Using observations from the Coronal Multi-channel Polarimeter, an instrument designed by Dr. Steve Tomczyk at the National Center for Atmospheric Research, USA, an international team of scientists at Peking University has recently measured the global magnetic field of the solar corona for the first time.
The magnetic field of the sun plays a vital role in shaping the solar atmosphere. Solar flares, coronal mass ejections, high-speed solar wind, and solar energetic particles are all solar activity forms. The solar magnetic field drives all solar activity.
Due to the magnetic coupling of different atmospheric layers, information on the whole atmosphere’s magnetic field is required to study the transaction between the solar plasma and the magnetic field. Notwithstanding, the solar magnetic field’s routine estimations have just been accomplished at the photospheric level (solar surface).
It has been a century that the first measurement of the solar magnetic field was taken. Still, there is a lack of knowledge of the upper solar atmosphere’s magnetic field, especially the corona, which impedes our complete understanding of solar magnetism and its interaction with solar plasma.
Almost two decades ago, coronal seismology or magneto seismology was introduced for coronal magnetic field diagnostics. The method uses magnetohydrodynamic (MHD) oscillations or waves observed in coronal loops or other coronal structures.
From the MHD theory, the observed wave boundaries can gather the average magnitudes of the magnetic field in the oscillating structures. Nonetheless, these oscillations/waves are sometimes seen in small regions of the corona, and in this way, their potential for magnetic field diagnostics is limited.
CoMP is a coronagraph with a 20-cm aperture. Using the Fe XIII 1074.7 nm and 1079.8 nm infrared spectral lines, it can observe the solar corona range of about 1.05 to 1.35 solar radii from the solar center through imaging spectroscopy and spectropolarimetry. The Doppler image sequence obtained from CoMP observations often reveals the prevalence of propagating periodic disturbances, indicating the ubiquitous presence of transverse MHD waves in the corona.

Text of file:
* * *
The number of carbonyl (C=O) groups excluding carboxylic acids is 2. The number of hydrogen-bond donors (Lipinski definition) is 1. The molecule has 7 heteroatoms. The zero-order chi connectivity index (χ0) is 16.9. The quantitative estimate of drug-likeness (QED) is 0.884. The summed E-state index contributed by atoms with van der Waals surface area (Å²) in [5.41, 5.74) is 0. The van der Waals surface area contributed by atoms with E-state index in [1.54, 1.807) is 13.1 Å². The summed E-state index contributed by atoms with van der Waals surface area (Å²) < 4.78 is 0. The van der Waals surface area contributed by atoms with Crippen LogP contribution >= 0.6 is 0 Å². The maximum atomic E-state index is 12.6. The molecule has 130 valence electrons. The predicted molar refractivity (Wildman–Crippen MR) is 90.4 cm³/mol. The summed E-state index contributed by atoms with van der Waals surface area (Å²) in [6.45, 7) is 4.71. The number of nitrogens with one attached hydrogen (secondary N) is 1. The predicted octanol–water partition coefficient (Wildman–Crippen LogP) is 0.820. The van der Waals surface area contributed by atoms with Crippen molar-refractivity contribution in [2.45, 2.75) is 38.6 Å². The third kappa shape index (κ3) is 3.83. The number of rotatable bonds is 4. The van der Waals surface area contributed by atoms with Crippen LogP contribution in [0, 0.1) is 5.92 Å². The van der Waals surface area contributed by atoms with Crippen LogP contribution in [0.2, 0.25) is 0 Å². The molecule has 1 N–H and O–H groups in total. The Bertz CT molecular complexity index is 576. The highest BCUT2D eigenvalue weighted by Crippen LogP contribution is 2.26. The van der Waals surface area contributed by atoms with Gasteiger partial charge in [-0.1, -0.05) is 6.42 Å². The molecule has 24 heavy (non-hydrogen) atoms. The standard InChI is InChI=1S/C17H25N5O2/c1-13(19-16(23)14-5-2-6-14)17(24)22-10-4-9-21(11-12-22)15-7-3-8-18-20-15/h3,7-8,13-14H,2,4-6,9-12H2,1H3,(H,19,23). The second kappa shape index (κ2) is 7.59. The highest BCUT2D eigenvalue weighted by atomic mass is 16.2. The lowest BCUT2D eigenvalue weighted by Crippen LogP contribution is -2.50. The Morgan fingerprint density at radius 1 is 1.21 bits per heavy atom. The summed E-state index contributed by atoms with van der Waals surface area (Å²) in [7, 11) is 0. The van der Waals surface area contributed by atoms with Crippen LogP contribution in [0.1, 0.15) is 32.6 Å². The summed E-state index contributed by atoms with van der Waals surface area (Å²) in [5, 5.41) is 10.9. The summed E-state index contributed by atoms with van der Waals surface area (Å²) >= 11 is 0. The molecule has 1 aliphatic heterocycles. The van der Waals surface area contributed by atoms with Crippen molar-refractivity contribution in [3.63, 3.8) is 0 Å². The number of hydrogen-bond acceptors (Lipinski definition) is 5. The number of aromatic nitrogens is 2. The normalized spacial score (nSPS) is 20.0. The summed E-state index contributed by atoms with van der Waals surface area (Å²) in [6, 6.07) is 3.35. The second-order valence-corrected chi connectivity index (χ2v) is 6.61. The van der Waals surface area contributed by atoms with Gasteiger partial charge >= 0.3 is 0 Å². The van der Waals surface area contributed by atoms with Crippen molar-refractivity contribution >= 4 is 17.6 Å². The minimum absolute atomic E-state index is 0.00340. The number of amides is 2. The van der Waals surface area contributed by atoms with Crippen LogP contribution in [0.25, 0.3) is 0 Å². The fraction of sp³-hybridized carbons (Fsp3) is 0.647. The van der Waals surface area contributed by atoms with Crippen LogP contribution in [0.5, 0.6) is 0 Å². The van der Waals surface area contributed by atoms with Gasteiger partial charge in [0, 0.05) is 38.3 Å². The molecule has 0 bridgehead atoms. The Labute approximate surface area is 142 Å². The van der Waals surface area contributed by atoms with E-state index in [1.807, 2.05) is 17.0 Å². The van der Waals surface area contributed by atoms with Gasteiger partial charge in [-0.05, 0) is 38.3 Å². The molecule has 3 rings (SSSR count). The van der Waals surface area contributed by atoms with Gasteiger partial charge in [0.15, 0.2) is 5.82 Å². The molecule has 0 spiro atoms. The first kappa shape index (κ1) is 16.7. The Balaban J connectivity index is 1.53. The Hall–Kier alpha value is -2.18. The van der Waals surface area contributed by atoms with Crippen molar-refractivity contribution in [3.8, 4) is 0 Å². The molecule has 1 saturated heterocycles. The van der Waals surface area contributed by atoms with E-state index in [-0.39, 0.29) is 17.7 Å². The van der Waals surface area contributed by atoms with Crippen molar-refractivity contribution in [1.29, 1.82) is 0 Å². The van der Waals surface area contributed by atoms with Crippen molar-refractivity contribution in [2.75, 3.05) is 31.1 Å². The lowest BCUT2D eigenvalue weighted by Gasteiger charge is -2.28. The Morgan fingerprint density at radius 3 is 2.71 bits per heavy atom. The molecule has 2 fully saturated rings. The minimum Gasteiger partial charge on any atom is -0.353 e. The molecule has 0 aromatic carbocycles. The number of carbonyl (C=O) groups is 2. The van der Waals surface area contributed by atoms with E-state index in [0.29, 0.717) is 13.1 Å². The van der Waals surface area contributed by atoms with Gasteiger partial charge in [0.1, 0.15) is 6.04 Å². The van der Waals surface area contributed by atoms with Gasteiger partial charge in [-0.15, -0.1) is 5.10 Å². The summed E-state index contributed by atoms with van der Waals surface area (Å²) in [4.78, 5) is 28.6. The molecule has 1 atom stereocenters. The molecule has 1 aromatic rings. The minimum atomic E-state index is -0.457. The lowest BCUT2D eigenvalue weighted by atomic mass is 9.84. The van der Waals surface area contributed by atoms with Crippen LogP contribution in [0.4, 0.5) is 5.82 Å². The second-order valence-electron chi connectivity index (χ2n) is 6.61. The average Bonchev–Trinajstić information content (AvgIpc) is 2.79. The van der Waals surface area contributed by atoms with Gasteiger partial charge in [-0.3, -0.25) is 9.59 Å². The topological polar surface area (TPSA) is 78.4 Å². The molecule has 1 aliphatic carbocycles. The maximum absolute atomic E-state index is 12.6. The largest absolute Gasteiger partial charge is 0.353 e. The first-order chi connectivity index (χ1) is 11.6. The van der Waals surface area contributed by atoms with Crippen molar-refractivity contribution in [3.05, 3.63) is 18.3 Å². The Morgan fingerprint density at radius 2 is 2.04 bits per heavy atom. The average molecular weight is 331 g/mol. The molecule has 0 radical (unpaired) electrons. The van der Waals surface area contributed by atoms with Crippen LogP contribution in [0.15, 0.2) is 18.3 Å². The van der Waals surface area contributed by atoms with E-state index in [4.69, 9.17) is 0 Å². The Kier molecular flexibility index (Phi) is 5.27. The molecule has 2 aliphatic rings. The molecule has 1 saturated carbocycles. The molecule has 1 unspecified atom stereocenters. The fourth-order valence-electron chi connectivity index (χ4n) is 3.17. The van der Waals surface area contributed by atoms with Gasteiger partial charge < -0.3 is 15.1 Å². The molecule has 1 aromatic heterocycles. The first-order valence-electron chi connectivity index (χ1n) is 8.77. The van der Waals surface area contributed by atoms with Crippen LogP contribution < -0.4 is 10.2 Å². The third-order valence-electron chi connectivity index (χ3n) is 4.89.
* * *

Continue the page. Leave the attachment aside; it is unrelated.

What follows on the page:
The team has successfully applied the magneto seismology method to these pervasive waves. They have extended the previously developed wave-tracking technique to the whole field of view and obtained the wave phase speed’s global distribution. The intensity ratio of the two Fe XIII lines is sensitive to electron density and has been used to derive the global map of coronal electron density. Combing the wave-tracking and density diagnostic results, they have successfully mapped the global corona’s magnetic field.
For the first time, scientists obtained a global map of the coronal magnetic field via actual coronal observations.
Scientists noted, “The technique can be used to obtain global coronal magnetic field maps routinely, filling in the missing part of the Sun’s global magnetism measurements.”
“Along with measured photospheric magnetograms, these synoptic coronal magnetograms will provide critical information to advance our understanding of the magnetic coupling between different atmospheric layers as well as the physical mechanisms responsible for solar eruptions and solar cycle.”
- Z.-H. Yang et al. Global maps of the solar corona’s magnetic field, Science, 369, 694 (2020). DOI: 10.1126/science.abb4462
- Z.-H. Yang et al. Mapping the solar corona’s magnetic field through magneto seismology, Sci China Tech Sci (2020).